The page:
It came with little warning. No weather apps or forecast tracks on TV. It came when Fort Lauderdale didn’t even have a weather station to beam a radio warning (and there was only one radio station in South Florida at that). And the barely manned weather station in Miami had its measuring instruments blown off its roof before the storm hit its peak.
This was a Category 4 monster that struck at a time before we named storms. Only afterwards was it given a Hemingwayesque moniker: The Big Blow.
The center of the storm struck Miami on Sept. 18, 1926, with winds up to 150 mph. It wiped out structures in Miami Beach and downtown Miami. Bodies were discovered in cars buried underneath sand.
It wreaked havoc from the Keys to Fort Pierce. Most of the 350 buildings and homes in Fort Lauderdale – then with a population of just 12,000 – were either destroyed or suffered major structural damage.
Historian Stuart McIver gives the account of Bob Mathews, who worked at the Fort Lauderdale Daily News. Mathews lived with his family on the Isle of Venice, off Las Olas Boulevard.
“At 2:30 he was awakened by his mother’s screams,” writes McIver. “She had found the first floor of their home four feet deep in water.” When the water reached the second story “the roof went off – all in one piece,” Mathews said. “We lost everything we had. It’s the scaredest I’ve ever been.”
The roof of the Broward County Courthouse also blew off, and the county seat building was destroyed. Accounts from Black neighborhoods west of the railroad tracks showed how far tidal surges had come. One resident reported that “people were walking neck deep in water with their children on their heads.”
People literally did not know what hit them. Neither those who had recently settled here nor tourists had any idea about hurricanes. Tourists in the Broward Hotel were shocked when a ferocious gust of wind smashed the glass in their room’s window and yanked the sheets right off of them. At about this time a clerk frantically knocked on doors to get guests out to safer shelter. “Is this a bad storm?” they asked naively.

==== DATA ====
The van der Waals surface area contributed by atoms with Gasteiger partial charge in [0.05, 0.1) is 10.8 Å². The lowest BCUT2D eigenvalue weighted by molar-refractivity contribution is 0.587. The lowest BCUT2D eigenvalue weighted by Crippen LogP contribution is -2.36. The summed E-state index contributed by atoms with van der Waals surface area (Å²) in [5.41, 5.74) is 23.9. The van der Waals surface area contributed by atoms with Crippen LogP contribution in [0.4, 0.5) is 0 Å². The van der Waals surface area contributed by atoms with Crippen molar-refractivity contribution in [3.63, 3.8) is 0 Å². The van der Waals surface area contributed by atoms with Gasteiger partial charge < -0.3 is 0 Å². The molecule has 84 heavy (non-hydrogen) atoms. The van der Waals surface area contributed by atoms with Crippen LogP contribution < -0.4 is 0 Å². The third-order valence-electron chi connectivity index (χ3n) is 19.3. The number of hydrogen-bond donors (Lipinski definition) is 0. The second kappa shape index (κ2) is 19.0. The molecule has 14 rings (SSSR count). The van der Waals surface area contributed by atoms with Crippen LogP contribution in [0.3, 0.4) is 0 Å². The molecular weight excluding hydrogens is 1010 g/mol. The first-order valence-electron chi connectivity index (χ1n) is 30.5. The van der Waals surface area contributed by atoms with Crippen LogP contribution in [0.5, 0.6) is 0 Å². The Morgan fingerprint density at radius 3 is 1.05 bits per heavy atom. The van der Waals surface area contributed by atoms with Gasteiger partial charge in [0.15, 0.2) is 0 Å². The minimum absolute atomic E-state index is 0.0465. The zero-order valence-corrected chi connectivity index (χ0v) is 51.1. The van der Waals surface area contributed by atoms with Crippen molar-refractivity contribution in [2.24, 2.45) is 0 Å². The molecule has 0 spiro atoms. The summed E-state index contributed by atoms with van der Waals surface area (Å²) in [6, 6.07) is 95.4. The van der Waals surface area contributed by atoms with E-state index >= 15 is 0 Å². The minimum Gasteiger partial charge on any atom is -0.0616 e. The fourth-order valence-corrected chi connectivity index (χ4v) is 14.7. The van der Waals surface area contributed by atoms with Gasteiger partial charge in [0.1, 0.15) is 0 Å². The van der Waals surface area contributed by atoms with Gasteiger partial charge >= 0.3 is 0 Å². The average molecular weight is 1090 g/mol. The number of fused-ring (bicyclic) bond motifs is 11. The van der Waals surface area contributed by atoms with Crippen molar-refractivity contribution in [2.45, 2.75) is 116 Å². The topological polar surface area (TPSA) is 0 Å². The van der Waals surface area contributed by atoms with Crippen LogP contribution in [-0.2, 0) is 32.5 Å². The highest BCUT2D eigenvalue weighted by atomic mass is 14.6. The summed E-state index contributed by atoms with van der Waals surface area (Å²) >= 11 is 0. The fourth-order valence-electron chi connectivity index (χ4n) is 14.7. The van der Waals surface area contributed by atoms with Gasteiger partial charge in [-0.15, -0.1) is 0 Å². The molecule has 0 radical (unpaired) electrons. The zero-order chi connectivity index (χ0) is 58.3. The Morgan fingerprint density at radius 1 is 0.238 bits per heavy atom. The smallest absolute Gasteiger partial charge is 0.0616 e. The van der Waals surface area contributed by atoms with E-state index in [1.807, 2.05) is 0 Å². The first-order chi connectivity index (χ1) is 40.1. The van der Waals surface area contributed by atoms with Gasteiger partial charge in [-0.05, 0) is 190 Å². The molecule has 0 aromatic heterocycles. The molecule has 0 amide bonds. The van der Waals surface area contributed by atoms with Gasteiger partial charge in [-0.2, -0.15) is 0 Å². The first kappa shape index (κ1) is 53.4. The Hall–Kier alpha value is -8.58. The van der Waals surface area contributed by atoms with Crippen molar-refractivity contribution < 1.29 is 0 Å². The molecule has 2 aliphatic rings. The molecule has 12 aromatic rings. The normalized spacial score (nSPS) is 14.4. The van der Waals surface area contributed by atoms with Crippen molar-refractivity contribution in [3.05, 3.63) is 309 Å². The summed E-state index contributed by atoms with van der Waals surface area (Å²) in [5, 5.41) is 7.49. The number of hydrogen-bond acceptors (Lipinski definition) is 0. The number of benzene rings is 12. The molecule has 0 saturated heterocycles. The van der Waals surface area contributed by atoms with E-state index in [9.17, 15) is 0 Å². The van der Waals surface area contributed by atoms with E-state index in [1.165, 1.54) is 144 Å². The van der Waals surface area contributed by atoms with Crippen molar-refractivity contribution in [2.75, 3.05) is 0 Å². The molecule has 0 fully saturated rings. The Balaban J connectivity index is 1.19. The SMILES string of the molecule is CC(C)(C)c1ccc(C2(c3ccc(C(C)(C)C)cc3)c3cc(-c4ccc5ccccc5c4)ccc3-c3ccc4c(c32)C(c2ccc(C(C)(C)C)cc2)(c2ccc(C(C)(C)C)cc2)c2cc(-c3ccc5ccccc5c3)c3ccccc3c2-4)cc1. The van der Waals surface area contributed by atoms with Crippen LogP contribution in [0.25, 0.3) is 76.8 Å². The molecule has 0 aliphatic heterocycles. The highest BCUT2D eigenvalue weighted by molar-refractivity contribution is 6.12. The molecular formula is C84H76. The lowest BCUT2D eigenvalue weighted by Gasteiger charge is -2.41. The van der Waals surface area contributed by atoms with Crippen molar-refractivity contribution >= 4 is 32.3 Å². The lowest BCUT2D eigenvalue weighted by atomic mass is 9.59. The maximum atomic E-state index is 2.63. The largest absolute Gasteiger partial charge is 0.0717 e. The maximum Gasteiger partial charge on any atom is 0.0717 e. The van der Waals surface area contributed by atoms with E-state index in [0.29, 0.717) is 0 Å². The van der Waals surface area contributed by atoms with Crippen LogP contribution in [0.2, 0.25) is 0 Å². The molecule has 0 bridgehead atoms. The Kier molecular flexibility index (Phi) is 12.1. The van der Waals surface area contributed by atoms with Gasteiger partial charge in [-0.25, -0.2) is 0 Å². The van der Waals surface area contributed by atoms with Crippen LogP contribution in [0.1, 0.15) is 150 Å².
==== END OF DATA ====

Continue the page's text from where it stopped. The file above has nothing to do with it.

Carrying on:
Similar scenes played out in Miami. As the eye passed over the city, bestowing its deceptive calm, hundreds who believed the storm was over filled the streets gawking at cratered buildings. As people shouted warnings to get back inside, the raging winds returned and a new surge of water came vaulting over canals and pouring down the avenues. Many of those who had ventured outside were among the 100 dead counted in Miami.
The only media notice ran the morning of the storm, a brief in the Miami Herald about a severe gale expected to hit the Bahamas. According to the National Weather Service, it would only graze Florida’s coast.
While the headline in a Philadelphia newspaper – “Southeastern Florida Wiped Out” – was an exaggeration, it wasn’t far off. Property losses were the worst in U.S. history to that date. Official Florida death totals were up to 650 people reported lost, and 800 never accounted for. Fort Lauderdale Mayor Jack Tidball declared martial law, and deaths were estimated between 15 and 100.
A few hundred deaths came as the storm proceeded onward. Weak dikes on Lake Okeechobee collapsed over the small town of Moore Haven, whose residents had no chance against a 15-foot wall of water. The storm moved into the gulf and went on to strike Pensacola and Mobile before blowing out in Mississippi.
Let’s hope it’s another hundred years until the next bad one. Perhaps by then those scientists who figured out how to blow an asteroid off course can turn to shredding storms in the atmosphere before they make it from Africa to the Caribbean.